Energy metabolism was examined in rat sciatic nerve before and after induction of neuropathy by treatment with acrylamide monomer. The in vivo activities of two glycolytic enzymes, glyceraldehyde-3-phosphate dehydrogenase and nerve-specific enolase, were resistant to acrylamide. The levels of adenosine 5′-triphosphate and creatine phosphate were also unaffected by acrylamide after either short-term or long-term treatment. The turnover of high-energy phosphate was somewhat reduced in the nerves of severely intoxicated animals. These findings cast doubt on the hypothesis that acrylamide neuropathy begins with an attack on the means of generating metabolic energy, although the eventual failure of one or more energy-consuming processes in peripheral nerve remains likely.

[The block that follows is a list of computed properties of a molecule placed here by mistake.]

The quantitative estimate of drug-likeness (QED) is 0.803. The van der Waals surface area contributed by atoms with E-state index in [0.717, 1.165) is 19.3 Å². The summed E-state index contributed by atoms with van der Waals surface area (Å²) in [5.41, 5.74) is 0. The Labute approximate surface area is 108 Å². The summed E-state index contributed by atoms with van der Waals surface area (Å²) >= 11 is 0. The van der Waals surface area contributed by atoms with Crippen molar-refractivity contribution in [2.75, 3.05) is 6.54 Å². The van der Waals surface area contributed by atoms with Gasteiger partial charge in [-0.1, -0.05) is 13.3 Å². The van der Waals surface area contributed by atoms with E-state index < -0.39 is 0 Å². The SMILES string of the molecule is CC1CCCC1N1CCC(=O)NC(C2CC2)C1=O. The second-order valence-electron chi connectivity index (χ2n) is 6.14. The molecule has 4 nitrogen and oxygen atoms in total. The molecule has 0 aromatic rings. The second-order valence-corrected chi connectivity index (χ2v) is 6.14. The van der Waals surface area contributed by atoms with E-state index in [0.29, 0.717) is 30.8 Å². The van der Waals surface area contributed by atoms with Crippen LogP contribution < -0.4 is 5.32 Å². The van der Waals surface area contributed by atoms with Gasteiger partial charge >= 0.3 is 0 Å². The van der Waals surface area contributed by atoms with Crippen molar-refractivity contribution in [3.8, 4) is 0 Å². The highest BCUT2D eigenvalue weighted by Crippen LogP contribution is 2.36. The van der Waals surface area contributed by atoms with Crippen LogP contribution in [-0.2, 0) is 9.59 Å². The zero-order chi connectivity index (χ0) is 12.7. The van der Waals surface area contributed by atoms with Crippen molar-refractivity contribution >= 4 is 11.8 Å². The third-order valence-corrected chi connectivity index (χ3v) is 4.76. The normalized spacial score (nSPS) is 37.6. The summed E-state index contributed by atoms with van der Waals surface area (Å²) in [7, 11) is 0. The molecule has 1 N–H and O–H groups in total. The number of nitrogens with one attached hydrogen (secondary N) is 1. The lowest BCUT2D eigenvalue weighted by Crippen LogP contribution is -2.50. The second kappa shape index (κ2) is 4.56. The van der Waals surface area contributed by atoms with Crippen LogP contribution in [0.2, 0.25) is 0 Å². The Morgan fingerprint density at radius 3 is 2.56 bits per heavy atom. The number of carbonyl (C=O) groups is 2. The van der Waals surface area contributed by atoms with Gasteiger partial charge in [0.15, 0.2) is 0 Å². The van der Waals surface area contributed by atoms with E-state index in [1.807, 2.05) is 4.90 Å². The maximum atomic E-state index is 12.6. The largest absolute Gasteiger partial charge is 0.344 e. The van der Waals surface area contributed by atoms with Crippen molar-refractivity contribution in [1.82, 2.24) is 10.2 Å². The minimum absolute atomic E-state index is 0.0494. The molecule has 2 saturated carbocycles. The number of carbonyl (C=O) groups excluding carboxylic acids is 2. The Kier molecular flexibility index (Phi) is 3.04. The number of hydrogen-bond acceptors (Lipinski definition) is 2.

ASJC Scopus subject areas